alistair sim, ebenezer scrooge, a christmas carol
Alistair Sim as Ebenezer Scrooge.

5 Movies for Your Inner Scrooge

December 11, 2009
by Colleen Brondou
Have the incessant buzz of Christmas music and twinkling lights made you want to hit the eggnog? Find solace with these cinematic gems, sure to have you saying “Bah, humbug!” with glee.

A Christmas Carol (1951)

This 1951 British version of “A Christmas Carol” is widely considered the most faithful adaptation of Charles Dickens’ classic novel. It’s also often cited as the best version, thanks in large part to Alastair Sim’s portrayal of the famous miser, Ebenezer Scrooge. Sim brings the lonely, bitter Scrooge to life without exaggeration or caricature, and ultimately renders Scrooge’s profound transformation—which requires a ghost, three frightening spirits and the sight of his own gravestone—into a believably terrifying experience.

Santa Claus Conquers the Martians (1964)

Appearing on a number of “worst movie ever” lists and featuring a young Pia Zadora in her first film role, “Santa Claus Conquers the Martians” has become a cult classic. When the children of Mars discover Santa on TV, they want to get in on the action. Their Martian parents decide to take matters into their own hands and kidnap Santa. Voldar, a bitter Martian, would rather put an end to Christmas cheer—and Santa—once and for all. Can Santa, with the help of two child Earthlings, bring the joy of the season to Mars? As the title reveals, yes. The joy of this film lies solely in mocking it; however, if you can’t summon up enough snark in response to the campy 1960s sci-fi and dreadful acting, the cast of another cult favorite, the defunct TV show “Mystery Science Theater 3000,” provides their own hilarious commentary for this piece of otherworldly Christmas fruitcake.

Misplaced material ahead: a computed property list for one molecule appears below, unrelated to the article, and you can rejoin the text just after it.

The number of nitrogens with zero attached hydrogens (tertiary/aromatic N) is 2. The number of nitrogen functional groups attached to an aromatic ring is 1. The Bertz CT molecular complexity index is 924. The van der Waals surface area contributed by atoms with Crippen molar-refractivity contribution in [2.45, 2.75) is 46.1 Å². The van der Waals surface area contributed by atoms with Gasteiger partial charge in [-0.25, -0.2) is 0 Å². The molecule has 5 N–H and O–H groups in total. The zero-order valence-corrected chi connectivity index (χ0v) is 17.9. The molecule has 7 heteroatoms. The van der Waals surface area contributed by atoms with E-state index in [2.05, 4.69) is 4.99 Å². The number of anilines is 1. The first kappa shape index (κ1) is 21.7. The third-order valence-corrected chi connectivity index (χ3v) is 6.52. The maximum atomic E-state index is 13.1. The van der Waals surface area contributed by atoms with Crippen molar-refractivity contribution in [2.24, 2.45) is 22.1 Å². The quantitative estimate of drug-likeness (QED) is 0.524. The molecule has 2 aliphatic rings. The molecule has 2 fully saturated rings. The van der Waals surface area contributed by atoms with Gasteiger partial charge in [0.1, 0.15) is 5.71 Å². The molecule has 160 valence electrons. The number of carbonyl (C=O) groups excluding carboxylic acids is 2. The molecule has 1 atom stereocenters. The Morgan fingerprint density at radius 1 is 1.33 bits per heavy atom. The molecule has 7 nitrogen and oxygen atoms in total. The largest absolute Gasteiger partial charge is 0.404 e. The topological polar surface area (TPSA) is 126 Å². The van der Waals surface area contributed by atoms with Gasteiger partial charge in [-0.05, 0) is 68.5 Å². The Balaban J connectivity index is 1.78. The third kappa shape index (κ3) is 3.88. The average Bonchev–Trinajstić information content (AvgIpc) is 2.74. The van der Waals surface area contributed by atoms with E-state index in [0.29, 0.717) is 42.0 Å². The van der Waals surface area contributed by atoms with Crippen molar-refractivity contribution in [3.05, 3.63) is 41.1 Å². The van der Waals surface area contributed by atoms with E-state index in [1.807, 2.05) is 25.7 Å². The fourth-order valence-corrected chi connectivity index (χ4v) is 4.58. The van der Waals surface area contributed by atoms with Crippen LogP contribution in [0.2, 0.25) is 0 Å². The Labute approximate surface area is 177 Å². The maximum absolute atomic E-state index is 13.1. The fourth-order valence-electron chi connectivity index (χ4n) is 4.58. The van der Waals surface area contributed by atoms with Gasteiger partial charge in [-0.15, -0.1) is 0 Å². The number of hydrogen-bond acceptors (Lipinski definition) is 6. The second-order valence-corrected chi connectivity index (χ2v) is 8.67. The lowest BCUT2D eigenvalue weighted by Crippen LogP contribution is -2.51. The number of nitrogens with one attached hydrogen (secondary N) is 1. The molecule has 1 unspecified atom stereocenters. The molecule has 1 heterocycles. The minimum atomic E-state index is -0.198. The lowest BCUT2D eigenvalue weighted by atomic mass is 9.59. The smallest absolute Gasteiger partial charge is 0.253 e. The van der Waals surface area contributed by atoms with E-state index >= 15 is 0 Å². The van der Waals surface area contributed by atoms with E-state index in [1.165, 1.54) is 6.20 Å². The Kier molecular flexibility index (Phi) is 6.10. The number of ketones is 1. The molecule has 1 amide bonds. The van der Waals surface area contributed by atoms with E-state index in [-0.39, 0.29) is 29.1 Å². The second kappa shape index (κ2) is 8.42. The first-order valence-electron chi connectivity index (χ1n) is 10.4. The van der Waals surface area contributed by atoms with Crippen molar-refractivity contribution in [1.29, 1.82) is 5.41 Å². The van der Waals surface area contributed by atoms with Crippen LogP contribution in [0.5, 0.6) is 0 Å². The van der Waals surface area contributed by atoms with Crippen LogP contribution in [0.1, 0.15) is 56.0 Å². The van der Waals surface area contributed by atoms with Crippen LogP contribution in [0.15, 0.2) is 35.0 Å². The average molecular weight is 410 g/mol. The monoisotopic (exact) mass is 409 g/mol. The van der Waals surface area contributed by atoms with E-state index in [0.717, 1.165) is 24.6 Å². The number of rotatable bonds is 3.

How The Grinch Stole Christmas (1966)

Based on the book by Theodor Geisel, otherwise known as Dr. Seuss, “How The Grinch Stole Christmas” tells the story of the grouchy green Grinch and his plot to steal Christmas from the Whos. And who could blame him? Those overly cheerful Whos down in Whoville, fairly oozing with holiday spirit, could annoy even the most sentimental lover of Christmas. The story comes alive on screen with the help of animator Chuck Jones, the speaking voice of actor Boris Karloff as the Grinch and the story’s narrator, and the singing voice of Thurl Ravenscroft roaring his way through “You’re a Mean One, Mr. Grinch.”

The Nightmare Before Christmas (1993)

From the dark and irreverent mind of Tim Burton comes “The Nightmare Before Christmas.” Misfit Jack Skellington, “The Pumpkin King” of Halloween Town, is tired of the same old routine. When Jack discovers Christmas Town, he decides to take over Santa’s duties himself, and vows to bring Christmas to the residents of Halloween Town—with disastrous consequences. “The Nightmare Before Christmas” takes the cheery animated Christmas specials we all grew up with and turns them on their heads in this gorgeously gothic world, rendered by stop-motion animation and accompanied by a lushly ominous soundtrack.

Bad Santa (2003)

Two conmen, Willie (Billy Bob Thornton) and Marcus (Tony Cox), pose as Santa and his little helper in order to rob shopping malls. But when Willie falls for a sexy bartender with a Santa fetish, and befriends a troubled boy, the plan goes horribly awry. Full of public drunkenness, profanity, vulgar humor and memorable appearances by the late John Ritter as Bob, a store manager, and the late Bernie Mac as Gin, a mall detective, “Bad Santa” is a merrily twisted assault on the relentless holiday cheer of the American shopping mall.

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